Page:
One of my advertisers was a bar. Every week when I went in to renew their advertisement, a guy in an army field jacket or fatigue shirt, depending on the time of year, was always sitting at the bar crying in his beer about how much the world sucked. I was there one day waiting for the owner to write me a check, and this same loser, what I call a professional veteran, said, “You were in Nam, too, Nick. You know what I’m talking about. Nobody cares.” I told him I did know what he was talking about, and that I felt sorry for him. He perked up at that, then I added, “I feel sorry that you were a truck driver in a rear echelon position, but that was the most significant thing that ever happened in your life, and it was 25 years ago.”
Another time, I was out refilling some of our newspaper racks when an old man approached me at the front of the store and asked, “Are you Nick Russell, the guy who writes this paper?” I told him I was, and he said, “I want to shake your hand,” and he did. Then, he said, “I think you’re a brave young man, saying the things you do in the paper.” I thanked him for the compliment, and he said, “Yeah, I think you’re very brave. I also think you’re one dumb sumbitch. But you got the gonads to say what you think.” Then he nodded his head at me and turned and walked away.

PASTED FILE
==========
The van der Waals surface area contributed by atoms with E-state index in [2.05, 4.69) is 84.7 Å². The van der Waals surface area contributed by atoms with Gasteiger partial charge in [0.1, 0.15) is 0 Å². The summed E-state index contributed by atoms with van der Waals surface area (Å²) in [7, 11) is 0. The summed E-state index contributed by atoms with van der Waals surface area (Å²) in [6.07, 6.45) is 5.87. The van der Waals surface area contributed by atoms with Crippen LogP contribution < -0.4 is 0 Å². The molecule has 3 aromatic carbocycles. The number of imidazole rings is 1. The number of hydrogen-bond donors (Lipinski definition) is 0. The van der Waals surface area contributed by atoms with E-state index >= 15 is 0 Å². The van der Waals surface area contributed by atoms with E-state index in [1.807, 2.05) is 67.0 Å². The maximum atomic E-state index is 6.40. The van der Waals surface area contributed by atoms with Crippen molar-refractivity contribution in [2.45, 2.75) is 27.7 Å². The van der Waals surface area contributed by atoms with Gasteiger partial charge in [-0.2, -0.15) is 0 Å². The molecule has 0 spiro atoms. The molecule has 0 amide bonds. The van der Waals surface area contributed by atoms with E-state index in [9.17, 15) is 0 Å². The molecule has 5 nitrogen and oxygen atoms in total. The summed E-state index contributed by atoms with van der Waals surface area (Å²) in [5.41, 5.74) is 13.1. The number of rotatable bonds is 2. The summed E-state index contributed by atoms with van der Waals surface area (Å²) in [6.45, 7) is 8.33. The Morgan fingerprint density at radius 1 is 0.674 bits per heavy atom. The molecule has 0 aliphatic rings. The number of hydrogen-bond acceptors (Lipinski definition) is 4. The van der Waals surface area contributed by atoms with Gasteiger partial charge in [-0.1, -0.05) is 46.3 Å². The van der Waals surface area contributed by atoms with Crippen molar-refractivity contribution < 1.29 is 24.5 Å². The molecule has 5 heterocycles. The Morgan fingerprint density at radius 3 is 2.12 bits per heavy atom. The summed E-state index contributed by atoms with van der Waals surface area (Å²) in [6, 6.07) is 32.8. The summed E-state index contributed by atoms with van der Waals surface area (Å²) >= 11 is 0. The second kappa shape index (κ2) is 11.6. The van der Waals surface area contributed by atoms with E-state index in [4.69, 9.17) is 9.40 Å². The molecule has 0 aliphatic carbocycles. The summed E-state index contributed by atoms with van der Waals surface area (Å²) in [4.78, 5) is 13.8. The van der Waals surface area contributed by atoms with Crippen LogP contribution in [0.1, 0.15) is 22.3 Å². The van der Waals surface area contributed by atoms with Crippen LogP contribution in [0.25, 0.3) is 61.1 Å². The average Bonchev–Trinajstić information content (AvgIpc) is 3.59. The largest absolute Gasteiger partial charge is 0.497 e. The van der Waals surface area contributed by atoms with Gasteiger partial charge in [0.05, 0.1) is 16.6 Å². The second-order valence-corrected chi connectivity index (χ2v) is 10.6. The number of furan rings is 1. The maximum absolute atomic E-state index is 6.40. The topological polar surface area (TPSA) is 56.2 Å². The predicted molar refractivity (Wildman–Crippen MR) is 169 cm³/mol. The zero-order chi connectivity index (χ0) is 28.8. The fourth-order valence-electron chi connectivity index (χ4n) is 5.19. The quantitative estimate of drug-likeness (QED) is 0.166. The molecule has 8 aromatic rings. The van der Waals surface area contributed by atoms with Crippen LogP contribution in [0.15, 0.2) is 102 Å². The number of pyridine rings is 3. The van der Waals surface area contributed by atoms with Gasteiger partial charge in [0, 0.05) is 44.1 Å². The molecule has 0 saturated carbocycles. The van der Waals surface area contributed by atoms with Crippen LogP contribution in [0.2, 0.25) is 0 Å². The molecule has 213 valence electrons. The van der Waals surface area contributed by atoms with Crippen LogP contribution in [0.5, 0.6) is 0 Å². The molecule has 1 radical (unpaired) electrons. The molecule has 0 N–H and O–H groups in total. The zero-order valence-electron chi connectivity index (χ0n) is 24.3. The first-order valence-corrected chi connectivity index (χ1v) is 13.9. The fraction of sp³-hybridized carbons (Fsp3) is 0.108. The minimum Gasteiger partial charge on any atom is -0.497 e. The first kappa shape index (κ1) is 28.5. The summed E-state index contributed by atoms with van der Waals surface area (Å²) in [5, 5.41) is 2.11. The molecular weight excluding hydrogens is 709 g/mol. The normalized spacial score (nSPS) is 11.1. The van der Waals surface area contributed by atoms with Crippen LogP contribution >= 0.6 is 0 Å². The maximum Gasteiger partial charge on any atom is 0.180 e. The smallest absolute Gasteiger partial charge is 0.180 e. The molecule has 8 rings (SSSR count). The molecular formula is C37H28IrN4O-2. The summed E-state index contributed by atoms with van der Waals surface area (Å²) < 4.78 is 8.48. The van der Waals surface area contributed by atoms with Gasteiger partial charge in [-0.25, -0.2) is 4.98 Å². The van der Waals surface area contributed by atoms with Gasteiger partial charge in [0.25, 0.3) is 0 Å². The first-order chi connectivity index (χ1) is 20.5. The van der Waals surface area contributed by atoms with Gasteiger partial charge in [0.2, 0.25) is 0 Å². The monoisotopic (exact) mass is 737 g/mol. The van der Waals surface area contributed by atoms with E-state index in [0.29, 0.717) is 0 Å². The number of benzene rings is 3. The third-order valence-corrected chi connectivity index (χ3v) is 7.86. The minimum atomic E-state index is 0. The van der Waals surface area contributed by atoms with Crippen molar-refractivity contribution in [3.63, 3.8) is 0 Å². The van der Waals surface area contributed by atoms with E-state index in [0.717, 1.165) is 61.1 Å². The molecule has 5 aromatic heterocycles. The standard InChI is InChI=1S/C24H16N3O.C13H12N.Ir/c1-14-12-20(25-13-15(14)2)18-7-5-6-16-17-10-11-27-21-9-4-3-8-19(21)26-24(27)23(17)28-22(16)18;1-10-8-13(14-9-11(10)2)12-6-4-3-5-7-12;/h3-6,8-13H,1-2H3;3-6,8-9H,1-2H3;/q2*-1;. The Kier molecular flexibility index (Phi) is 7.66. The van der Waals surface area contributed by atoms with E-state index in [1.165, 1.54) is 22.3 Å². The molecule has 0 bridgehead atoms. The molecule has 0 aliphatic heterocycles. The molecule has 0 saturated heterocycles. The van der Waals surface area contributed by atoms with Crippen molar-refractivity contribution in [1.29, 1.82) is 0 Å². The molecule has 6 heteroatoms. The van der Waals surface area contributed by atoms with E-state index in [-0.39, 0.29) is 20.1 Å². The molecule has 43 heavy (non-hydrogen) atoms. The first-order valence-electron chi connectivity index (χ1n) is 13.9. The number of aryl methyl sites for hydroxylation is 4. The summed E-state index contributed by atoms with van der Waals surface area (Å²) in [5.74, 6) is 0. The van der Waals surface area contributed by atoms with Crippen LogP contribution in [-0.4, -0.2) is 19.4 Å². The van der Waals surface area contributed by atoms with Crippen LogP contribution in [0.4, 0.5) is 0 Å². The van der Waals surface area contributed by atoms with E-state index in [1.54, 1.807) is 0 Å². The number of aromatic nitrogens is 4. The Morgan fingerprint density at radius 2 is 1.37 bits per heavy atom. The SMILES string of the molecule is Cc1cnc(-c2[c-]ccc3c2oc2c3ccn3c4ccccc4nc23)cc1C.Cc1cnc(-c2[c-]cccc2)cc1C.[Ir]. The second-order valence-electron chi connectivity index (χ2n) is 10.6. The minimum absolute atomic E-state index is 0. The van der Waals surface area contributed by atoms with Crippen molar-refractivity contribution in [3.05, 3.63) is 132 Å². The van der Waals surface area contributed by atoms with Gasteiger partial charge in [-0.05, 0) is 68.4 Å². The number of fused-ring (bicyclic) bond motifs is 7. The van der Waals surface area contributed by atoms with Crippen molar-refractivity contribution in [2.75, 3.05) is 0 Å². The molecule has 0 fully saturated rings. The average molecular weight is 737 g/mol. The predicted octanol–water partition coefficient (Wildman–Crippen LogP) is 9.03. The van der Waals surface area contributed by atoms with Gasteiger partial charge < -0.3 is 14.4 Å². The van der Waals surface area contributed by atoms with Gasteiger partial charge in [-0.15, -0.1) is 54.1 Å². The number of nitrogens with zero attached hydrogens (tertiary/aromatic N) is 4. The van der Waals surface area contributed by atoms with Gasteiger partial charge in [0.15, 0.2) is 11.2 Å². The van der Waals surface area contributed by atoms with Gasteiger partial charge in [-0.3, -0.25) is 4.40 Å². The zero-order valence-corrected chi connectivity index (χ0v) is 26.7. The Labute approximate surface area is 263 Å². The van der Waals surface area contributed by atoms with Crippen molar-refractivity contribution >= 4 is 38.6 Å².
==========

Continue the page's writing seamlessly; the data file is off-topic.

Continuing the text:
The least he could have done was buy me a bran muffin.
Congratulations Lynn S Beman, winner of our drawing for an RV camping journal donated by Barbara House. Barbara makes several variations of these, and they all have pages where you can list the date, weather, where you traveled to and from that day, beginning and ending mileage, campground information including amenities at RV sites, a place for campground reviews, room to record activities, people met along the way, reminders of places to see and things to do the next time you’re in the area, and a page for notes for each day. We had 41 entries this time around. Stay tuned, a new contest starts soon.
Thought For The Day – Revenge sounds so mean. That’s why I prefer to call it “Returning the favor.”
You made my day Nick. Gonna share this one.
This was a good one, Nick. I really enjoyed it. Started my day off with a hearty laugh.
If the Truth hurts then you should change the Truth.
Good job Nick for saying like it is.
It’s about time.
Nick — I am SO excited that I FINALLY won one of your contests! I have wanted a copy of this publication for some time, but am still spending too much money fixing up our little “retirement” house to purchase it. How do I send you my address so you can mail me my trophy? Do you email me with directions? THANK YOU for doing these promotions.
I loved your story in today’s blog. I can relate to not having a filter (my biggest problem for most of my life) and having to deal with town officials. So looking forward to getting the book.
Loved your sharing today. I see where the ideas for characters came from.